Sheet music brings the days of the First World War back to life

York Press: Chris Poole with his collection of First World War songbooks Chris Poole with his collection of First World War songbooks

A collection of old sheet music brings the days of the First World War – which broke out 100 years ago this year – back to haunting life. STEPHEN LEWIS reports.

CHRIS Poole has the sort of voice – light, jaunty, musical – that could have been honed on the music hall stage. As he leafs through his collection of First World War sheet music, the 86-year-old can’t help bursting into song.

“Take me back to dear old Blighty”, he sings, pausing at a sheet of music for the song of that name. As sung by Miss Daisy Dormer, the cover explains.

The paper is browned by age, but, listening to Chris, you can still imagine how the young Tommies, stuck in their squalid trenches, would have dreamed of home, and of the smiling young woman pictured on the front cover.

Chris continues leafing through his collection. “Good byee, Good byee,” he sings. Then: “Keep the home fires burning…”

He pauses at a sheet of music for a song entitled: “What did you do in the Great War, Daddy?” The cover is illustrated with fine ink drawings. I

n the background, a Tommy stumbles across a battlefield, a wounded colleague slung across his shoulders. In the foreground, a returned soldier sits on a straight-backed chair, while his young son clings to his leg and looks up at him with an expression of hero worship. The left sleeve of the man’s jacket is empty and pinned up: clearly he lost a limb in the war.

Chris was born in 1927, nine years after the war’s end, and raised in Heworth.

“When we were kids there were lots and lots of people like that,” he says, indicating the drawings. He means men who had returned, shattered, from the war: missing limbs, walking with the aid of sticks, breathing in wheezing gasps as a result of being gassed, or still shellshocked years later.

Chris and his wife Margaret, who live in the Stockton Lane area, have been collecting old sheet music for years. They have albums full of hundreds and hundreds of original songsheets, many of them old wartime songs dating back to long-ago conflicts such as the Boer War and even the Franco-Prussian War.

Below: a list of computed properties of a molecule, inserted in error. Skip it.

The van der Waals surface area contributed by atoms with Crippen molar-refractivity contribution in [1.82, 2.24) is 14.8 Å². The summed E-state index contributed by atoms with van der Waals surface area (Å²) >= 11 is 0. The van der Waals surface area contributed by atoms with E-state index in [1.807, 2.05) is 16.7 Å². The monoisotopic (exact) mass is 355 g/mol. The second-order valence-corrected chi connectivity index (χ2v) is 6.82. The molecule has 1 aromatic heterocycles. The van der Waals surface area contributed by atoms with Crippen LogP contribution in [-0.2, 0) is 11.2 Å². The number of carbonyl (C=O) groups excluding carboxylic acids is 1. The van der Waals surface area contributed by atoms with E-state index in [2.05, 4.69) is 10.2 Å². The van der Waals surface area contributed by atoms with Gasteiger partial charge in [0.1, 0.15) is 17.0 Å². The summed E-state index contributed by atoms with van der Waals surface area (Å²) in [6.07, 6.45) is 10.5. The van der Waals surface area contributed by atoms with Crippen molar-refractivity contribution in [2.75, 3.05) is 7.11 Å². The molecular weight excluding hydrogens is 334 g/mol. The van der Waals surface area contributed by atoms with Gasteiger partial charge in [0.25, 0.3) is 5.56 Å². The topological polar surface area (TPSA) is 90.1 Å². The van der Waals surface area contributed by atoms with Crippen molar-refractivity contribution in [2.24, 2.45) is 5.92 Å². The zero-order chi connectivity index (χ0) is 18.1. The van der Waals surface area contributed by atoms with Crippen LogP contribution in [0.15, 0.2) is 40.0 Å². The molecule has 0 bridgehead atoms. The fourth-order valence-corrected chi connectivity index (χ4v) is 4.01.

The First World War songs have a special meaning for Chris, partly because he can remember singing so many of the songs at school in Heworth, and partly because of his own connection to that war.

He lost two uncles: Thomas Poole, killed in October 1914 just a couple of months after hostilities broke out; and Harry Poole, killed just over a year later in December, 1915. Chris’s father, Walter – Harry and Thomas’s brother – was himself injured at the Battle of Mons in 1914.

Walter was a sergeant in the Army Service Corps, supplying food and other rations to troops in the front line. He was badly hurt in the chaos of the retreat at Mons, says Chris. “The men got run over by horses and carriages. He broke his ribs.”

Walter, a butcher by trade, was sent home to convalesce, ending up in an Army hospital in Fulford Road, York.

As he began to recover, he took to getting out and about on trams, where he met a young woman named Olive, who was a tram conductor.

Having recovered, Walter was sent back to the front. He saw the war out, and in 1918, back home, he married Olive at Heworth Church and went into business as a butcher in Bootham. Chris came along nine years later.

Chris was called up towards the end of the Second World War. By the time he had completed his training, the war had ended, but he still saw service on a minesweeper, clearing mines from the sea off the French coast.

So he has his own medal, to go alongside his father’s three – including a Mons Star – from the First World War.

Chris and Margaret began collecting sheet music 20 or so years ago, when Chris retired from his job as a maintenance engineer (and latterly messenger) at the Yorkshire Evening Press.

Looking through his wonderful collection of First World War songs in this, the 100th anniversary year of the outbreak of hostilities, brings the days of the ‘Great War’ back to life in haunting, poignant detail.

You get a feel for the sense of duty and of patriotism; but you also feel the longing for home of the soldiers in the trenches, and at the same time the longing for the return of loved ones by those – wives and families – left at home.

Chris doesn’t feel sad, though, when he looks through his collection and sings the old songs.

“It was all terrible, terrible, terrible,” he says.

“But it is history now. My two uncles were killed in the war, but I didn’t know them. It is so far back. Of course, it is poignant. But I can’t get emotional about it, any more than I could about the Boer War.”

It is the wars still going on today that really sadden him, he says.

“When I see what’s going on in Syria, cities smashed to pieces... That’s awful. That upsets me.”
 

• This year marks the 100th anniversary of the outbreak of the First World War. Throughout the year, on these pages and elsewhere, we will be looking back at the events of that war 100 years ago as they affected local people.

So if you have a story you would like to share – about fathers or grandfathers, uncles or great uncles who fought in the First World War, or about the women and mothers (maybe your mother or grandmother) who suffered at home while their menfolk were away – we’d love to hear from you. Phone Stephen Lewis on 01904 567263 or email stephen.lewis@thepress.co.uk

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